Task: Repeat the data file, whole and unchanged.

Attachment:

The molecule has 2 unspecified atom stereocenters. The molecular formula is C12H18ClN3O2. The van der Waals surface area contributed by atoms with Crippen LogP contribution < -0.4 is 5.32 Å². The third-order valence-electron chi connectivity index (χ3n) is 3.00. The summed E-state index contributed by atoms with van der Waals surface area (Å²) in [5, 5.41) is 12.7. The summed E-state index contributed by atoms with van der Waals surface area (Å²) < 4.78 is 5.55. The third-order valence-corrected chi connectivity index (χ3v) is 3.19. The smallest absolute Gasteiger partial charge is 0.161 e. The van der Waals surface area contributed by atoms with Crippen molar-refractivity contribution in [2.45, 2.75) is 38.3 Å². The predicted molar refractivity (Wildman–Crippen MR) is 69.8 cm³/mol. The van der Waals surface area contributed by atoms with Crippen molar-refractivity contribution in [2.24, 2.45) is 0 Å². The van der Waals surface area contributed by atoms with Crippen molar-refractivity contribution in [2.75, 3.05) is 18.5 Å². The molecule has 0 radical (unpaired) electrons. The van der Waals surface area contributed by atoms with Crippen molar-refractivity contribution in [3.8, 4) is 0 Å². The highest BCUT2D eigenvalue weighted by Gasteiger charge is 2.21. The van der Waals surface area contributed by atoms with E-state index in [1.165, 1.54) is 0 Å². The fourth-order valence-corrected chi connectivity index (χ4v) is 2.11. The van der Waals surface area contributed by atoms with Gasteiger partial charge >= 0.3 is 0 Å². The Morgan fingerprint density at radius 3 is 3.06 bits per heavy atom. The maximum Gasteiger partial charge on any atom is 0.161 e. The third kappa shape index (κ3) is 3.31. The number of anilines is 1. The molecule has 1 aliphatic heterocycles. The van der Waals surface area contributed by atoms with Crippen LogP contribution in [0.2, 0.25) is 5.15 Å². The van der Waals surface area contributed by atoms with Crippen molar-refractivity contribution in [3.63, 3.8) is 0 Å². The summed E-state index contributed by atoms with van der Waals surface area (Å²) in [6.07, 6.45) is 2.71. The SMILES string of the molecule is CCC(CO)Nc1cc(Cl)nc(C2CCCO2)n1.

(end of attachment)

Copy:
The molecule has 2 unspecified atom stereocenters. The molecular formula is C12H18ClN3O2. The van der Waals surface area contributed by atoms with Crippen LogP contribution < -0.4 is 5.32 Å². The third-order valence-electron chi connectivity index (χ3n) is 3.00. The summed E-state index contributed by atoms with van der Waals surface area (Å²) in [5, 5.41) is 12.7. The summed E-state index contributed by atoms with van der Waals surface area (Å²) < 4.78 is 5.55. The third-order valence-corrected chi connectivity index (χ3v) is 3.19. The smallest absolute Gasteiger partial charge is 0.161 e. The van der Waals surface area contributed by atoms with Crippen molar-refractivity contribution in [2.45, 2.75) is 38.3 Å². The predicted molar refractivity (Wildman–Crippen MR) is 69.8 cm³/mol. The van der Waals surface area contributed by atoms with Crippen molar-refractivity contribution in [2.24, 2.45) is 0 Å². The van der Waals surface area contributed by atoms with Crippen molar-refractivity contribution in [2.75, 3.05) is 18.5 Å². The molecule has 0 radical (unpaired) electrons. The van der Waals surface area contributed by atoms with Crippen molar-refractivity contribution in [3.8, 4) is 0 Å². The highest BCUT2D eigenvalue weighted by Gasteiger charge is 2.21. The van der Waals surface area contributed by atoms with E-state index in [1.165, 1.54) is 0 Å². The fourth-order valence-corrected chi connectivity index (χ4v) is 2.11. The van der Waals surface area contributed by atoms with Gasteiger partial charge >= 0.3 is 0 Å². The Morgan fingerprint density at radius 3 is 3.06 bits per heavy atom. The maximum Gasteiger partial charge on any atom is 0.161 e. The third kappa shape index (κ3) is 3.31. The number of anilines is 1. The molecule has 1 aliphatic heterocycles. The van der Waals surface area contributed by atoms with Crippen LogP contribution in [0.2, 0.25) is 5.15 Å². The van der Waals surface area contributed by atoms with Crippen molar-refractivity contribution in [3.63, 3.8) is 0 Å². The summed E-state index contributed by atoms with van der Waals surface area (Å²) in [6.07, 6.45) is 2.71. The SMILES string of the molecule is CCC(CO)Nc1cc(Cl)nc(C2CCCO2)n1.